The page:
Dec 01, Hawley rated it it was amazing. I think this book is very much in line with Lucy Cousins usual approach: I liked this book because it lovingly, compassionately, humorously addresses the desire of every kid to be "the best" and emphasizes gently that being loved and in forgiving community is better than just exceeding others abilities.
I also think it's realistic, in that we will always be I think this book is very much in line with Lucy Cousins usual approach: I also think it's realistic, in that we will always be better than someone and not as good as another - in anything we do! Jan 06, Ariel Cummins rated it really liked it Shelves: A funny story about a dog named Dog who knows that he's the best at everything. Until his friends give him a not-too-gentle lesson in comparing yourself to others. I found it funny and silly and quite true-to-life in terms of how kids often think.
The mixed-media illustrations are bright and colorful, and make the text feel playful. I think it would be fun for a story time about playing games or friends! Nice, large text and reoccurring refrain "I win. Jul 24, Emmaline MacBeath rated it really liked it Shelves: This book brought tears to my eyes. The dog is over boastful and makes his friends feel bad every time dog says he is better than they are.
Then the friends boast back and dog realizes how bad it feels to be put down. But the friends love him no matter what and that is what makes dog the best. I love the story's message as it is perfect for a young, learning, age group. My only negative is that the illustrations are rather messy which makes it less pleasing to look at. Would I recommend this book This book brought tears to my eyes.
Would I recommend this book? Especially for reading to younger children in group settings. This book depicts the theme of friendship. I'm the Best teaches a great lesson about how you should not boast. The dog goes through periods of time where he brags about everything.
This story also gives a mixed meaning when it arrives to the end. Do the characters actually gain a valuable lesson out of it? Even though this story may have a forgotten meaning by the end, teachers can still teach a valuable lesson to their students through this picture book. Jan 21, Melody Costa rated it really liked it Shelves: At first this is just another book to teach kids not to be too full of themselves and to be nice to their friends. The ending of the book is really what made me like it.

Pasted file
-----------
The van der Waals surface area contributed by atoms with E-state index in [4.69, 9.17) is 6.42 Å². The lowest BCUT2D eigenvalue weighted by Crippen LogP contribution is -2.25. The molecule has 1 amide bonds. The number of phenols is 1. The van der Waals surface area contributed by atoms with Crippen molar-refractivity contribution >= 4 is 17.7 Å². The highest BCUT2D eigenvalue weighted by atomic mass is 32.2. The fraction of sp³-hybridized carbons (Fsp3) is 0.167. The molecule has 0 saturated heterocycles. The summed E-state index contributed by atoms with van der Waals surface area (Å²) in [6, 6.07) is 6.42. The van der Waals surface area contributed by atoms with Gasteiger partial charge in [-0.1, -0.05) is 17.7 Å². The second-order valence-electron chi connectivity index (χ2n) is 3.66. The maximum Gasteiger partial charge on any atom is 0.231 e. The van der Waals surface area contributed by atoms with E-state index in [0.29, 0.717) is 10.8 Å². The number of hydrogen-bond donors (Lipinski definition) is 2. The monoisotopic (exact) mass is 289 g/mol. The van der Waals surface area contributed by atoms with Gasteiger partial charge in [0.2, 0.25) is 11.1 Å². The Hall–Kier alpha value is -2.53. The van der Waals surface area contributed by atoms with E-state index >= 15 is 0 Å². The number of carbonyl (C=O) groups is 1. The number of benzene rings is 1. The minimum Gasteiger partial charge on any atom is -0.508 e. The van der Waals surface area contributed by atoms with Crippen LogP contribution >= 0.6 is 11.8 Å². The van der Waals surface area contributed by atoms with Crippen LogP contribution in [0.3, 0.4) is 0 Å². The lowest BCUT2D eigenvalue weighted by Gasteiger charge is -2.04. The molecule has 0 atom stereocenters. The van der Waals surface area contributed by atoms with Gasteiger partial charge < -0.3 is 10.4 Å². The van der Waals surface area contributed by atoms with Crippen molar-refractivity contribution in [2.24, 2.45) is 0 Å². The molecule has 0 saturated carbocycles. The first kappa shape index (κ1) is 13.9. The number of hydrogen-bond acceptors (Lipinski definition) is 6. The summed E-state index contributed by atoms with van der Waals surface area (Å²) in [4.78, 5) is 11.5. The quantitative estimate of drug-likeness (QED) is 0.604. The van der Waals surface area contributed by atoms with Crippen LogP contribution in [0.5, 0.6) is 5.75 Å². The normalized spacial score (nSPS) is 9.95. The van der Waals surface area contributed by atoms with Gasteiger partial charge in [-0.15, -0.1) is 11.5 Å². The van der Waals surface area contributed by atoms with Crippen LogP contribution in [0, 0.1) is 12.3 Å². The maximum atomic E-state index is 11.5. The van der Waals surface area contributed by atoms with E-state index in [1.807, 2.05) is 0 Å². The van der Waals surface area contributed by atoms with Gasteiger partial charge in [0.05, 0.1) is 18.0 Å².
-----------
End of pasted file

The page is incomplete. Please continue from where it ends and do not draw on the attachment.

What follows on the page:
The bright pictures and the watercolor words are very attractive and will get children's attention quickly. And the simple narrative calls for interaction with the kids while reading out loud.
I think this will be a fun book to do for storytime. May 13, Char Hight rated it really liked it Shelves: This book was absolutely adorable. This book is a great way to teach character and what it means to be a good friend. Dog goes through the story boasting about him being the best at everything and winning against his friends. I would say this book is for K-2 grade. This is a great story to read the first week of school or even during National Character Counts week. Feb 24, Leanne Feathers rated it really liked it.
I liked this book because it is relatable to children. Kids always want to be the best or at least have something they are really good at. This book shows how everyone can be really good at some things and others can too.
It's a good book to show children that they can share some aspects of thins with others that good at it too. Oct 29, Allison Parker rated it liked it Shelves: Lucy Cousin's charming illustrations help tell the story of Dog, who likes to think he's the best at everything. Common Sense Media's unbiased ratings are created by expert reviewers and aren't influenced by the product's creators or by any of our funders, affiliates, or partners.
See how we rate. Common Sense Media, a nonprofit organization, earns a small affiliate fee from Amazon or iTunes when you use our links to make a purchase. Thank you for your support. Our ratings are based on child development best practices. We display the minimum age for which content is developmentally appropriate. The star rating reflects overall quality and learning potential. Learn how we rate. For Your Family Log in Sign me up. Is it ok for kids to read books outside their reading levels?
A humbling, loving lesson on how boasting can hurt friends. Lucy Cousins Friendship Sign in or join to save for later. Based on 2 reviews. Kids say No reviews yet Add your rating. Get it now Searching for streaming and purchasing options Common Sense is a nonprofit organization. Your purchase helps us remain independent and ad-free. Get it now on Searching for streaming and purchasing options A lot or a little?
The parents' guide to what's in this book. What parents need to know Parents need to know that this gentle book puts a boastful show-off in his place -- humbled, but embraced by loving, understanding friends. Continue reading Show less.
Stay up to date on new reviews. Get full reviews, ratings, and advice delivered weekly to your inbox. User Reviews Parents say Kids say. Parent of a 2 year old Written by jamarcus-day September 30, Its a very good book I like this book because it help my child uderstand that he can try his best an every thing he do.
Parent of a 2 year old Written by jhon the smart How could Dog talk about how killing he is without upsetting his friends? There aren't any reviews yet. Be the first to review this title. Is it any good? Talk to your kids about
About A.M. Best. A.M. Best is the only global credit rating agency with a unique focus on the insurance industry. Best's Ratings, which are issued through A.M. Best Rating Services, Inc., are a recognized indicator of insurer financial strength and creditworthiness. The conceit (pun intended) of this picture book is successful, but the execution is a bit clunky. Lucy Cousins' illustrations in bright, vivid colors fly off the page, making for a fun romp through a simple but important message/5. A.M. Best's Credit Ratings cover Financial Strength ratings, Issuer Credit ratings, Debt Ratings and ratings of Securities.